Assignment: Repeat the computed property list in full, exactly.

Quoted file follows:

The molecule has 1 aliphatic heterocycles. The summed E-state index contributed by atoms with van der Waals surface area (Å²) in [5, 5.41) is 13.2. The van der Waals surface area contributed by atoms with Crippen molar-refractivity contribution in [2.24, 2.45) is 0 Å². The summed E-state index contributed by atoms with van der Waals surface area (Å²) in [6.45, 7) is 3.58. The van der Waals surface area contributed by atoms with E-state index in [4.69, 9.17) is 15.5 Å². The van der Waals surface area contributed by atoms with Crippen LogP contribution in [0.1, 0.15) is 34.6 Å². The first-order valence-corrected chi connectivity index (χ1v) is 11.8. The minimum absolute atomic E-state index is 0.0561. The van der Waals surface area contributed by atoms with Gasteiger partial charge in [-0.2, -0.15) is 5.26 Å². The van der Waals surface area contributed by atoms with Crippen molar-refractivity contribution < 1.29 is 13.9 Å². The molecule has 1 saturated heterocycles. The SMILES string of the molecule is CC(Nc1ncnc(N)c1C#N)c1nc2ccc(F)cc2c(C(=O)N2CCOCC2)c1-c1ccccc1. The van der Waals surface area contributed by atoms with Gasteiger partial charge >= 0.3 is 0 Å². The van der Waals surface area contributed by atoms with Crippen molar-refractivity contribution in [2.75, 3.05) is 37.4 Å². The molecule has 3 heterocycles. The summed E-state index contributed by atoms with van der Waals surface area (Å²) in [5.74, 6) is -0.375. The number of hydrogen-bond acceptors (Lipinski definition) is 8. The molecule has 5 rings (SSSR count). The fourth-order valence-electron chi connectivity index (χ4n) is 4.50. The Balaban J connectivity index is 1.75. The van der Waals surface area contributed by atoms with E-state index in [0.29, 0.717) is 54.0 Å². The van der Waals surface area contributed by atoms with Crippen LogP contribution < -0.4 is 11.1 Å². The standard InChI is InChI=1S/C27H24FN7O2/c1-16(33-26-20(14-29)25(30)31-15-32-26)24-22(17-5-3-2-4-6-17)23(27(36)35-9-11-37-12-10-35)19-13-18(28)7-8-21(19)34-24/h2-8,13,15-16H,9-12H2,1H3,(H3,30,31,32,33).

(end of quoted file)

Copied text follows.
The molecule has 1 aliphatic heterocycles. The summed E-state index contributed by atoms with van der Waals surface area (Å²) in [5, 5.41) is 13.2. The van der Waals surface area contributed by atoms with Crippen molar-refractivity contribution in [2.24, 2.45) is 0 Å². The summed E-state index contributed by atoms with van der Waals surface area (Å²) in [6.45, 7) is 3.58. The van der Waals surface area contributed by atoms with E-state index in [4.69, 9.17) is 15.5 Å². The van der Waals surface area contributed by atoms with Crippen LogP contribution in [0.1, 0.15) is 34.6 Å². The first-order valence-corrected chi connectivity index (χ1v) is 11.8. The minimum absolute atomic E-state index is 0.0561. The van der Waals surface area contributed by atoms with Gasteiger partial charge in [-0.2, -0.15) is 5.26 Å². The van der Waals surface area contributed by atoms with Crippen molar-refractivity contribution < 1.29 is 13.9 Å². The molecule has 1 saturated heterocycles. The SMILES string of the molecule is CC(Nc1ncnc(N)c1C#N)c1nc2ccc(F)cc2c(C(=O)N2CCOCC2)c1-c1ccccc1. The van der Waals surface area contributed by atoms with Gasteiger partial charge >= 0.3 is 0 Å². The van der Waals surface area contributed by atoms with Crippen molar-refractivity contribution in [2.75, 3.05) is 37.4 Å². The molecule has 3 heterocycles. The summed E-state index contributed by atoms with van der Waals surface area (Å²) in [5.74, 6) is -0.375. The number of hydrogen-bond acceptors (Lipinski definition) is 8. The molecule has 5 rings (SSSR count). The fourth-order valence-electron chi connectivity index (χ4n) is 4.50. The Balaban J connectivity index is 1.75. The van der Waals surface area contributed by atoms with E-state index in [0.29, 0.717) is 54.0 Å². The van der Waals surface area contributed by atoms with Crippen LogP contribution < -0.4 is 11.1 Å². The standard InChI is InChI=1S/C27H24FN7O2/c1-16(33-26-20(14-29)25(30)31-15-32-26)24-22(17-5-3-2-4-6-17)23(27(36)35-9-11-37-12-10-35)19-13-18(28)7-8-21(19)34-24/h2-8,13,15-16H,9-12H2,1H3,(H3,30,31,32,33).